Book Review: The Girl Who Fell Beneath Fairyland and Led the Revels There

And now for something completely different.

Okay, not completely different, only sort of different. I’ve spent most of these blog posts writing/complaining about me and my life, and today I wanted to talk about something else. And, being me, the first thing that popped into my head was this book that I just finished:

The Girl Who Fell Beneath Fairyland and Led the Revels There by Catherynne M. Valente

The Girl Who Fell Beneath Fairyland and Led the Revels There by Catherynne M. Valente

The Girl Who Circumnavigated Fairyland in a Ship of Her Own Making by Catherynne M. Valente

The Girl Who Circumnavigated Fairyland in a Ship of Her Own Making by Catherynne M. Valente

This book is the sequel to The Girl Who Circumnavigated Fairyland in a Ship of Her Own Making (and yes, the anticipated third book will have a title just as long), and both books are, in short, amazing. Someone recently told me they sounded “Neil-Gaiman-y” and that’s a pretty apt description. Valente has the same sort of dark touch to her fantasy, without ever losing touch with the enchantment of it. If you love fairy tales with a twist, if your favorite narrator is the kind that engages the reader directly and is full of dry wit and has a Fondness for Capital Letters, if you like your fantasy to be fantastic and colorful and exciting and glorious, but still sometimes a little dark, then you will love these books.

Fairyland has it all: magic, witches (who only tell the future, everything else is done by other magical folk), a Wyverary (a Wyvern whose father was a Library), herds of bicycles (properly called velocipedes), a province where it is always Autumn, and Pandemonium, a constantly moving capital city that relocates according to the needs of narrative. It’s fantastic and whimsical and not a little dangerous and I totally fell in love with it. In this second book, you get to meet its shadow: Fairyland-Below.

When we left our heroine, September, at the end of the last book, she had just returned from her first adventure in Fairyland, having made some friends, defeated the tyrant Marquess, and lost her shadow. Now, a year later, September is eagerly anticipating her return to Fairlyland, where her friends will be wating for her and, of course, all will be well. She’ll have adventures and explore and not have to worry herself about Local Politicks. It will be a grand time.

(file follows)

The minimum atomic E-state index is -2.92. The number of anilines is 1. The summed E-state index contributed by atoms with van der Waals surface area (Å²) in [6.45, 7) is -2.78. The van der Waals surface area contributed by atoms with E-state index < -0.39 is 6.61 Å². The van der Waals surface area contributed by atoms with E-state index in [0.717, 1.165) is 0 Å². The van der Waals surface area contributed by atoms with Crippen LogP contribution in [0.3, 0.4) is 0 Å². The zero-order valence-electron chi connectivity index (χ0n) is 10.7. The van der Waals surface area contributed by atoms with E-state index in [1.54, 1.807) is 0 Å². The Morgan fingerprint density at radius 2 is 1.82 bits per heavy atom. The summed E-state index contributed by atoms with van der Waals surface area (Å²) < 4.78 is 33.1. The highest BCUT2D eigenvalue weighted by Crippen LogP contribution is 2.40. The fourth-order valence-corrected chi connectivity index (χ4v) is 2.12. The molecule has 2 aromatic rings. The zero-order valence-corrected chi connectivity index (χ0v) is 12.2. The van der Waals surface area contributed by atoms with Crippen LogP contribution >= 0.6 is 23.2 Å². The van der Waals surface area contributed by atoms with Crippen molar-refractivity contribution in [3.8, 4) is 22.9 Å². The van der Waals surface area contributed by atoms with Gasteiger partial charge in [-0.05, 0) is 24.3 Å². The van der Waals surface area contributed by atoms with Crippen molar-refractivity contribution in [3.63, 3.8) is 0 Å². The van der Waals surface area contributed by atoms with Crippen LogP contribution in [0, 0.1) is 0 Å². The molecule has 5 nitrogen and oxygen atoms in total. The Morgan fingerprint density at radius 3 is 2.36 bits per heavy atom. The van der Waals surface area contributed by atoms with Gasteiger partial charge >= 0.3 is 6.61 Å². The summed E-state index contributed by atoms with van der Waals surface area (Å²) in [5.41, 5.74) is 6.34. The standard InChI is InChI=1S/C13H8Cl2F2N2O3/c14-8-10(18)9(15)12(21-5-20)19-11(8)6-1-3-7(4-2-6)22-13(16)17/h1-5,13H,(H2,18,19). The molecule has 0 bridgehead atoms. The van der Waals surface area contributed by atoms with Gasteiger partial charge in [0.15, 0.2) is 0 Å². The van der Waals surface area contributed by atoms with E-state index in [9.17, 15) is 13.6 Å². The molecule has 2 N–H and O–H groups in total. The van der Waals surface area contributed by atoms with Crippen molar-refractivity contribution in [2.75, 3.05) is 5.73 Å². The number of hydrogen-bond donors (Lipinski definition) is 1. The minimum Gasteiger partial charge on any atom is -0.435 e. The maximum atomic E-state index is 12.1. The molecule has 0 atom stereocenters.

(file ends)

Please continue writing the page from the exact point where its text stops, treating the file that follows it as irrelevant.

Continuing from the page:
But of course, nothing is ever so simple in Fairyland, and September’s shadow has been busy. She’s become Halloween, the Hollow Queen, ruler of Fairyland-Below, and is intent on doing anything she wants, and damn the consequences.

This is an excellent sequel in that it builds on the framework the previous book established, further developing characters we’ve already come to know and love–although, this being Fairyland-Below, where everything is slantwise and upside-down, the people there are not always quite what they seem. The book is darker and more serious in some ways than its predecessor, because September is growing up. She’s thirteen, and she’s beginning to develop a heart (in the first book, she, like most children, was Somewhat Heartless). She has to deal with the consequences of her actions and clean up the mess she–and her shadow–have caused in Fairyland, both Above and Below. September comes to Fairyland this time around thinking she knows how things work, since she’s been there before, but she quickly realizes that’s not the case. Even though she has friends with her, in some ways September is much more on her own during her Quest in this book, and it’s great to watch her deal with each twist the story throws at her, and roundly tell off anyone who tries to tell her that she can’t do things for herself.

Of course, even with all the darkness of Fairyland-Below, there’s plenty of enchantment and fun as well, with lots of new quirky characters and bits of Fairyland trivia. The ending is clever and unexpected and somewhat heartbreaking and utterly wonderful. In short, I loved this book just as much as the first one, and if you are even slightly interested in fantastic literature or fairy tales, you should read both immediately.



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